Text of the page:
Whenever one of my books is published, I put together a new presentation to give to groups when I’m invited to speak. My next book, Cruising in Your Eighties Is Murder, will be published in December, so I’ve started collecting material for my presentation, titled, Rejection Is Not a Four Letter Word. I’ll be speaking about how, as authors, we must become immune to rejection, since it comes with the territory. I’ve collected some rejections from famous authors. Here’s one for Agatha Christie’s first novel, The Mysterious Affair at Styles: “It is very interesting and has several good points, but is not quite suitable for our list.” Sound familiar? Here’s the exact wording of a rejection letter I received two months ago: “We’re afraid that the project you propose does not seem right for our list.” In this one regard, nothing has changed in the last ninety years. As writers we have to have perseverance and write through the rejection. My consolation is that I have three published novels with two more under contract.
Monday, October 29, 2012
Monday, October 22, 2012
Camille Minichino included me in a blog chain answering the following questions:
What is your working title of your book?
Cruising in Your Eighties Is Murder
Where did the idea come from for the book?
My wife, daughter and I went on an Alaskan cruise in 2006. The places we visited and the shipboard life begged to be turned into a murder mystery, and so it has.
What genre does your book fall under?
Geezer-lit mystery (cozy)
Which actors would you choose to play your characters in a movie rendition?
Clint Eastwood as protagonist Paul Jacobson.
What is the one-sentence synopsis of your book?
On an Alaskan cruise, cantankerous octogenarian Paul Jacobson, who struggles with short-term memory loss, must deal with mayhem, missing people and murder and use all his geezer resources to solve a case of international intrigue.
Will your book be self-published or represented by an agency?
It will be published December 19, 2012, by Five Star (an imprint of Cengage Learning)
How long did it take you to write the first draft of your manuscript?
Six months. I wrote this draft while I was still working full time. After reading The Artist’s Way by Julia Cameron, I adapted her Morning Pages technique. Every morning before going to work, I wrote three handwritten pages of my manuscript. When I came home from work, I entered these pages into the computer, doing an editing pass.
What other books would you compare this story to within your genre?
Killer Cruise by Laura Levine, Atomic Lobster by Tim Dorsey, and Murder on the QE2 by Donald Bain.
Who or what inspired you to write this book?
The Paul Jacobson Geezer-lit Mystery Series was originally inspired by people I met when my mom and stepfather lived in a retirement home. Cruising in Your Eighties Is Murder was specifically inspired by the events of the Alaskan cruise I took.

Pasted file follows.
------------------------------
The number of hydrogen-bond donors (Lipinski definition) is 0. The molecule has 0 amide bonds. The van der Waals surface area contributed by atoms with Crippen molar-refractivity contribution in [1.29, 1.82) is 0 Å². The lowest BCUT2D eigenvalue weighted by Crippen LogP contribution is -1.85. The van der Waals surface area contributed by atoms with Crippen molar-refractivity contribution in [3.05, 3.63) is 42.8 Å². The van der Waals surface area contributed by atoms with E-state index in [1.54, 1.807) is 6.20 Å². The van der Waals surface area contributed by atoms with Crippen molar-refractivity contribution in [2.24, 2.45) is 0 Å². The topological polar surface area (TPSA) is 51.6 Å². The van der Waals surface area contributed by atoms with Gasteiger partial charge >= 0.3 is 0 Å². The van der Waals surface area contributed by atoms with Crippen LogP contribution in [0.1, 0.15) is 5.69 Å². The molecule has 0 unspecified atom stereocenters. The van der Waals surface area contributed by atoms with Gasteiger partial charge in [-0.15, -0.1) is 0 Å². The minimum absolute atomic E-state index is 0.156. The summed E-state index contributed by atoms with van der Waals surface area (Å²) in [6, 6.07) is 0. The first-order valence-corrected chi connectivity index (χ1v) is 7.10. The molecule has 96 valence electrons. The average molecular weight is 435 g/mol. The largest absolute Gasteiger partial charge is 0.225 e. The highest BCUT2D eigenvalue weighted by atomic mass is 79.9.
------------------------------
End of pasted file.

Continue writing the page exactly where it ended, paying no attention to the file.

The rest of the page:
What else about your book might pique the reader’s interest?
The climax to the book takes place in Butchart Gardens in Victoria, Canada. This is a beautiful place, but you’ll never think of it the same after what happens there in my novel.
Friday, October 12, 2012
This week I’ve been sitting in on parts of a murder trial. This is a cold case from 1994 that was reopened in 2011, and an original suspect is being brought to trial. What’s interesting is that all the evidence is circumstantial. There were no witnesses who saw the gun being fired, no gun found and no direct confirmation that the accused was at the scene of the murder. There is evidence that the accused bought a gun, although he told the police in 1994 he didn’t, and that he had in his possession the type of ammunition that killed the victim. He also was earlier convicted of stealing checks from the victim and forging checks. The trial will continue next week and I’m going to try to hear more of the testimony.
Sunday, October 7, 2012
Since I write mysteries about older people, I’m interested in topics of aging. I’m also co-chair of the Boulder County Aging Advisory Council. At our meeting this last Friday, we heard about the Elder Economic Security Standard Index for Colorado. This showed how much annual income a person 65+ requires to meet basic needs, assuming good health. For an individual owning a house without a mortgage this is $17,664 in Colorado. For a couple with a mortgage the amount is $38,676. For elders living only on Social Security, this is an issue. The further compounding is that if an individual requires long-term care for 36 hours a week of care, an additional $43, 632 per year is required. Social Security was envisioned to be one leg of a three-legged stool of Social Security, pensions and savings. Unfortunately, pensions have dried up, and few organizations provide them. People in low economic situations can’t afford to save along the way. So when it comes time to retire, many people are relying entirely on Social Security, which won’t cover their basic needs. If you have been able to provide a complete three-legged stool for your retirement, consider yourself fortunate.